Consumer Spending Rises 0.5 Percent

Consumers, not put off by the choppy economy and a rash of layoffs, shopped up a storm in May.

The Commerce Department reported Monday that consumer spending rose by 0.5 percent in May, slightly faster than many analysts were forecasting. In April, spending went up by a revised 0.5 percent, a bit stronger showing than the government reported a month ago. 

Consumer spending has been a key force keeping the economy afloat. In May, the strength largely reflected a jump in purchases of big-ticket manufacturered goods, such as cars. 

Americans' incomes, which include wages, interest and government benefits, rose in May for the second month in a row by 0.2 percent, a tad weaker than many analysts were expecting. 

The spending and income figures aren't adjusted for inflation. 

When consumer spending is adjusted for inflation, it grew by a more moderate 0.3 percent in May, compared with the unadjusted 0.5 percent increase, which includes the costs of higher priced energy products. 

Consumer spending accounts for two-thirds of all economic activity and has been a main pillar propping up the country's economy. 

Federal Reserve Chairman Alan Greenspan has said one of the biggest factors determining whether the country will skirt a recession is how well consumers hold up during the economic slowdown, which has gripped the nation since the second half of last year.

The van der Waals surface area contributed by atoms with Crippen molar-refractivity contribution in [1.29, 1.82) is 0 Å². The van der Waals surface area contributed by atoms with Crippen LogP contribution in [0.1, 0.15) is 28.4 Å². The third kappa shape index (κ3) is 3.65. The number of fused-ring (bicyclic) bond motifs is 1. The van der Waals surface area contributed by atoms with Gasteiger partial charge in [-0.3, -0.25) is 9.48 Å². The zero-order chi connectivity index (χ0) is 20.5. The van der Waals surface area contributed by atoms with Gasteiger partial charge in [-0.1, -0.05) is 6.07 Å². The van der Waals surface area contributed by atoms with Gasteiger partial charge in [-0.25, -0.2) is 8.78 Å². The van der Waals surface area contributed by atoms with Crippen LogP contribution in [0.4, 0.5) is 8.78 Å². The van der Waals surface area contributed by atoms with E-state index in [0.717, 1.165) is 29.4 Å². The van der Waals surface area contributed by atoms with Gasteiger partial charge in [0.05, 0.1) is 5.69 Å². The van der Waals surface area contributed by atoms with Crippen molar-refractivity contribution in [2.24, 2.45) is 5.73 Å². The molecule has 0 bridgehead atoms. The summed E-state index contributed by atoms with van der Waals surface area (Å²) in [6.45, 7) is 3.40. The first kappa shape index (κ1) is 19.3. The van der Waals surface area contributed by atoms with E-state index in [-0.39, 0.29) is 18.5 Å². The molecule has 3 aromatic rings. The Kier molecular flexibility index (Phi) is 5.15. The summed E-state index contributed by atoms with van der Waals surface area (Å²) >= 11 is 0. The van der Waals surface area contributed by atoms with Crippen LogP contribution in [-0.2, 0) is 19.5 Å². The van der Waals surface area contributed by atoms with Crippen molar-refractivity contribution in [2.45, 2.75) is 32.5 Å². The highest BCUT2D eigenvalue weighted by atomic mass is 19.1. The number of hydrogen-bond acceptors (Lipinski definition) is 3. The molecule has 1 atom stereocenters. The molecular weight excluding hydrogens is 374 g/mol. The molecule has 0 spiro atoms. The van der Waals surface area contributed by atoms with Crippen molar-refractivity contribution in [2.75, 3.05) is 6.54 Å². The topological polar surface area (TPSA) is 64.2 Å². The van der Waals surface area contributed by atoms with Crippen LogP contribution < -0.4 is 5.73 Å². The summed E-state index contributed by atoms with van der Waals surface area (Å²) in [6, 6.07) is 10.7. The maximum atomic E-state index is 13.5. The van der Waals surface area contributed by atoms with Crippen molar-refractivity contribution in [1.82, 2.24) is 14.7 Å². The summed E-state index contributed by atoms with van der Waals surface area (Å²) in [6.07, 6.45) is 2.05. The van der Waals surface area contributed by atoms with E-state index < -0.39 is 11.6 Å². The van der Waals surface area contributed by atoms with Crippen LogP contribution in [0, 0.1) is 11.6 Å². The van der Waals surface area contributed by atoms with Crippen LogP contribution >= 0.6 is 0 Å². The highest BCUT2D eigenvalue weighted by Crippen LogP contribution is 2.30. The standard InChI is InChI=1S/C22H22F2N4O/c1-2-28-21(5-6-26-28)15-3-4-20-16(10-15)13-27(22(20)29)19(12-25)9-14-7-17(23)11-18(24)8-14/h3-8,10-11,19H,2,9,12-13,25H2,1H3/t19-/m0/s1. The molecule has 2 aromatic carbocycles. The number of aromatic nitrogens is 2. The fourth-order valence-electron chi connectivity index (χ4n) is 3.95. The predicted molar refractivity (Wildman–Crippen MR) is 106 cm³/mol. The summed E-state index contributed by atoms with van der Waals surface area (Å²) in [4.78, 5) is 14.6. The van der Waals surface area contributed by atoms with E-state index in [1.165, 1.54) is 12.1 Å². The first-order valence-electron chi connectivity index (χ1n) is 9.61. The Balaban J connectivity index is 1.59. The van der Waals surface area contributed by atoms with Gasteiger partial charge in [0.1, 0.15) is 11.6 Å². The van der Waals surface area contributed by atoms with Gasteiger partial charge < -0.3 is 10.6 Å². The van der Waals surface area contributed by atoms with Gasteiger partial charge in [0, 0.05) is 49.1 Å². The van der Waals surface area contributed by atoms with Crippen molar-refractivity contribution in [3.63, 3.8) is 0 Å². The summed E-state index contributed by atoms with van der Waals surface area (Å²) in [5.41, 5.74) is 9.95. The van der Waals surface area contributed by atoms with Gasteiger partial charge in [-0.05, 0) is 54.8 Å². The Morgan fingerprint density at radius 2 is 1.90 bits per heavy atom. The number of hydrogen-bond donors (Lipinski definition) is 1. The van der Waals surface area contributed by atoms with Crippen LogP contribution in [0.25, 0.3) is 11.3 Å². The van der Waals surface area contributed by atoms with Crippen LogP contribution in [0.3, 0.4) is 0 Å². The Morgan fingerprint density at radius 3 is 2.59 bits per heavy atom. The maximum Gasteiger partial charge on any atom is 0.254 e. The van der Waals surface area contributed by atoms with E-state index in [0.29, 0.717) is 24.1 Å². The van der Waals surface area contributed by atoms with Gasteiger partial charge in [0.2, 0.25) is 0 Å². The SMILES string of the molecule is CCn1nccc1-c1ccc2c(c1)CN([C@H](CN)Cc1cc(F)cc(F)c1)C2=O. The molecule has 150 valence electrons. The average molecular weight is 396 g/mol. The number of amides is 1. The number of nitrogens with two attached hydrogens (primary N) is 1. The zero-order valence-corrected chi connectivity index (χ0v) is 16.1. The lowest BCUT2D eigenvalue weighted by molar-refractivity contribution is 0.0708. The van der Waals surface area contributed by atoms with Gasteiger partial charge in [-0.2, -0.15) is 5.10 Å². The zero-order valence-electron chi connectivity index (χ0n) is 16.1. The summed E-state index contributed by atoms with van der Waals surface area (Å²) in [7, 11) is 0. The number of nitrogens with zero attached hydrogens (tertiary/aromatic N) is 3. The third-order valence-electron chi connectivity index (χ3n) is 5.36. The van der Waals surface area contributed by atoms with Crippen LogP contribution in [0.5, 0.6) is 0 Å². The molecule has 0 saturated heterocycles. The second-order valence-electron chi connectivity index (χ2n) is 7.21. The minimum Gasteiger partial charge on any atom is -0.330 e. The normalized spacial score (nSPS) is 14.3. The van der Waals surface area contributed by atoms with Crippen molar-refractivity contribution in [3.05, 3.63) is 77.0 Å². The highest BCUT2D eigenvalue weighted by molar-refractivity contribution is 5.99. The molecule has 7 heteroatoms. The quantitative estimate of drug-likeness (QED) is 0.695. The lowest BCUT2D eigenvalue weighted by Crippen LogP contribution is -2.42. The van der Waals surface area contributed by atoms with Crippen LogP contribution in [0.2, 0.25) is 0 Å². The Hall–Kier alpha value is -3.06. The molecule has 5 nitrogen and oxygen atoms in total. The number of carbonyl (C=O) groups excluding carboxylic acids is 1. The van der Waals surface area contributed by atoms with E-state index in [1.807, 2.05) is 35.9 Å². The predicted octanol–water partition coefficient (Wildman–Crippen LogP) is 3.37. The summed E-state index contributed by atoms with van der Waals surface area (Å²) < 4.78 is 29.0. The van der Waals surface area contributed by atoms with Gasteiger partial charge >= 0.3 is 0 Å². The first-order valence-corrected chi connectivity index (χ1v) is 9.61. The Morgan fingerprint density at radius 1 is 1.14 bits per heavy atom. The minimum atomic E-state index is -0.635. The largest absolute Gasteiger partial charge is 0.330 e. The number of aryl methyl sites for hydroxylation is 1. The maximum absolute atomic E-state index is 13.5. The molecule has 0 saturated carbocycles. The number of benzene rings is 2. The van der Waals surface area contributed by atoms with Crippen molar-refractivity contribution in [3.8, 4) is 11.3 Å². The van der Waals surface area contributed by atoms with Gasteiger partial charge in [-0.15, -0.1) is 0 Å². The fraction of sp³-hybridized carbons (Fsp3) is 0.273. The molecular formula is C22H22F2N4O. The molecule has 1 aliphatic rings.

The Fed has slashed interest rates six times this year in an effort to revive the economy. The most recent reduction, of a quarter-point, came last week. The other five cuts were by a bolder half-point a piece. 

The economy barely grew in the first three months of this year, expanding at an annual rate of 1.2 percent, and many believe it did worse in the recently ended second quarter. Many economists predict that the economy grew by a meager 0.5 percent in the April-June quarter and that the period probably will mark the low point in the economic slowdown. 

Still, most analysts believe growth will rebound near the end of the year as the Fed's interest-rate cuts and Congress tax-cut refunds take hold. 

In May, spending on durables - costly manufactured goods expected to last at least three years, such as cars and washing machines - rose by 1.2 percent, following a tiny 0.1 percent increase. That was the strongest showing since February. 

Spending on nondurable goods such as clothes and food went up 0.5 percent in May, down from a 1 percent increase in April. 

Spending on services grew by 0.3 percent for the second month in a row. The services category includes such things as gas and electric utilities, visits to doctors, bus and train fares and rent for housing. 

None of the spending figures are adjusted for inflation. 

With spending outpacing income growth, the personal savings rate - savings as a percentage of after-tax income - dipped from a negative 1 percent in April to a negative 1.3 percent in May, matching a record monthly low set in January. 

The savings rate doesn't provide a complete picture of household finances because it doesn't capture gains realized from such things as higher real estate values or from financial investments, economists say.